Important Update: Washington Post: Catholic University's lawsuit against the federal government is a matter of religious liberty. Read More.
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Catholics won’t go quietly

Tuesday, May 22nd, 2012
By Michael GersonThe Washington Post

In a blowout presidential election, a few large issues dominate. In a tight election, a range of smaller concerns — important to strategic constituencies in battleground states — can end up being crucial.

President Obama may have hoped for a decisive reelection victory, styled on Ronald Reagan’s in 1984. At best, he will return to the White House in the manner of George W. Bush in 2004 — after a scrambling fight across the Electoral College map. In this election, Americans are overwhelmingly focused on the economy, with cultural issues lagging in priority. But it does not follow that cultural debates are electorally unimportant. For Obama, they could matter among the wrong groups in the wrong places.

Consider the Catholic vote. In the aggregate, the category is not particularly coherent. Hispanic Catholics are more Democratic in orientation than white Catholics are. Very religious Catholics are more Republican than their less observant brethren are. A shared faith does not always mean shared political behavior. The term “Protestant” applies to African American voters and white evangelicals, to Episcopalians and Southern Baptists. Catholicism, while more institutionally united than Protestantism, has at least as much cultural, theological and political diversity.

But this does not mean a subset of Catholicism can’t be electorally important. White, non-Hispanic Catholic voters could matter greatly in some tight state contests. And Obama has done his best to alienate them.

The main offense has been the Health and Human Services Department’s mandate for contraception, sterilization and abortion-inducing drugs under Obamacare — a regulation that turns Catholic hospitals, universities and charities into instruments of a federal policy they find offensive. Between early March and mid-April — soon after the mandate battle was joined — the Pew Research Center found that Obama’s support among all Catholics fell from 53 percent to 45 percent. Among white Catholics, it dropped from 45 percent to 37 percent. These numbers have remained depressed. Obama won 54 percent of Catholic voters in 2008. A recent Gallup survey found Obama’s Catholic support at 46 percent.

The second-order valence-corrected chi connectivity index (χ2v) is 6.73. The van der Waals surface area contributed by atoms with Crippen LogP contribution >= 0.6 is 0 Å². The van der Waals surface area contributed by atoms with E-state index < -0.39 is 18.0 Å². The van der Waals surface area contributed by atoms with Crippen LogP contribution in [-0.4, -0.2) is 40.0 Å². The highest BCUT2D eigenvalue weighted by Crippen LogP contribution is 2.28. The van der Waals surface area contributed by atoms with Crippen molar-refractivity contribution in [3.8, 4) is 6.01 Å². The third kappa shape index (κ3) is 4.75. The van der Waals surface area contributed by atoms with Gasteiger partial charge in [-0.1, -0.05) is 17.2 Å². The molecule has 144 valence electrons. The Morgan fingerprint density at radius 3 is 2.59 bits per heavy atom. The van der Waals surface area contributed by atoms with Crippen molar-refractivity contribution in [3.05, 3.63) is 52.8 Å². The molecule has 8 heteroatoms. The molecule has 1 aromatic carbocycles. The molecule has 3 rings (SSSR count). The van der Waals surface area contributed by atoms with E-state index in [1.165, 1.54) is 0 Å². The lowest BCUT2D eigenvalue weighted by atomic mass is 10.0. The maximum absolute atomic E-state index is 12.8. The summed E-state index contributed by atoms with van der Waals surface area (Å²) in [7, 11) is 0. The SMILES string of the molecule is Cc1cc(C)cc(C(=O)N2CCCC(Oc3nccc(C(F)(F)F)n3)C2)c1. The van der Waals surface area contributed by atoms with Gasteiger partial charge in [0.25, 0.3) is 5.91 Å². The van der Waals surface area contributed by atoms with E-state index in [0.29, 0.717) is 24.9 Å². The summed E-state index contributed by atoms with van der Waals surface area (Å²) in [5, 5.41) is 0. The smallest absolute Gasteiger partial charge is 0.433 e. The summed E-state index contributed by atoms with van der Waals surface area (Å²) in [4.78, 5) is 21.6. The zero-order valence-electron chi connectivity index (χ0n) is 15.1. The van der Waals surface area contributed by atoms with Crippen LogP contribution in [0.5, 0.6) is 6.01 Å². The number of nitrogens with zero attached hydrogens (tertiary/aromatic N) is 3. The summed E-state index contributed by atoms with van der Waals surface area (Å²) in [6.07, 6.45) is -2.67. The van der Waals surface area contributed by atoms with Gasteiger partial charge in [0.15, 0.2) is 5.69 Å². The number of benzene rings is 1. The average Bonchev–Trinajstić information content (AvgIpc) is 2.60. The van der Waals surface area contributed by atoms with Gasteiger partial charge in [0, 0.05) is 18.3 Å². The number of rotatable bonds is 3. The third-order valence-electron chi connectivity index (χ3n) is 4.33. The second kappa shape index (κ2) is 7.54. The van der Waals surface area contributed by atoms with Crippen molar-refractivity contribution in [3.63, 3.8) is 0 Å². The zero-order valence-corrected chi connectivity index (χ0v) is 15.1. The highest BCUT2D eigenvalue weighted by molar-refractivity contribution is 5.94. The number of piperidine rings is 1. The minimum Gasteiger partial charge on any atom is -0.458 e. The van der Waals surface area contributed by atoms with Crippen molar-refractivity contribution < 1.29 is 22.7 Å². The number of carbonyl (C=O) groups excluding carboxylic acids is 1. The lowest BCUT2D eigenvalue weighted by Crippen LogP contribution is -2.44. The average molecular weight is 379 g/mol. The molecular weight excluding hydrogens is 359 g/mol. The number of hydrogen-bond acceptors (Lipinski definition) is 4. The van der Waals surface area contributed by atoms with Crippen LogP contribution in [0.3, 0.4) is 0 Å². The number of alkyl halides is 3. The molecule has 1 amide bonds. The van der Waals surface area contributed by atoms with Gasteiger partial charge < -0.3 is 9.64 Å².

Correlation is not causation. But, in this case, it doesn’t seem mere coincidence. John White, a political science professor at the Catholic University of America, finds Obama’s decline among Catholics “in large part due to the recent debate over health care and contraception.” Many Catholics have issues with their own institutions. It does not mean they want those institutions targeted by government. They are happy to criticize their own bishops — but not to hear the views of their bishops insulted by politicians.

And HHS Secretary Kathleen Sebelius is a continuing insult to the beliefs of traditional Catholics. Testifying at a recent House hearing, Sebelius admitted that she had consulted no constitutional precedents and asked for no legal advice from the Justice Department while making her decision on the contraceptive mandate. “Congressman,” she explained, “I’m not a lawyer and I don’t pretend to understand the nuances of the constitutional balancing tests.” The only thing worse than indifference to religious liberty is casual, ignorant indifference to religious liberty.

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About Preserve Religious Freedom

This lawsuit is about religious freedom and our ability to serve the public, not about contraception. The Church maintains that the First Amendment protects the Catholic Church's ability to serve the public in accordance with its faith and to operate its religious institutions without government interference. The argument challenges the way the U.S. Department of Health and Human Services (HHS) defines what is, and is not, a religious institution. By including an exemption at all, the government apparently agrees that, in keeping with decades of practice and precedent, religious institutions should not be compelled to purchase drugs or procedures that violate deeply held religious or moral beliefs.

But, the Administration's HHS mandate defines religious ministry so narrowly that religious schools, hospitals, and social services don't qualify as religious, and must therefore provide these drugs and procedures. This violates the First Amendment's guarantee of religious freedom. It forces religious organizations to sacrifice their beliefs in order to be able to continue their mission of serving the public. Read more about the plaintiffs filing this lawsuit here.

Preserve Religious Freedom
c/o Archdiocese of Washington
P.O. Box 29260
Washington, DC 20017-0260

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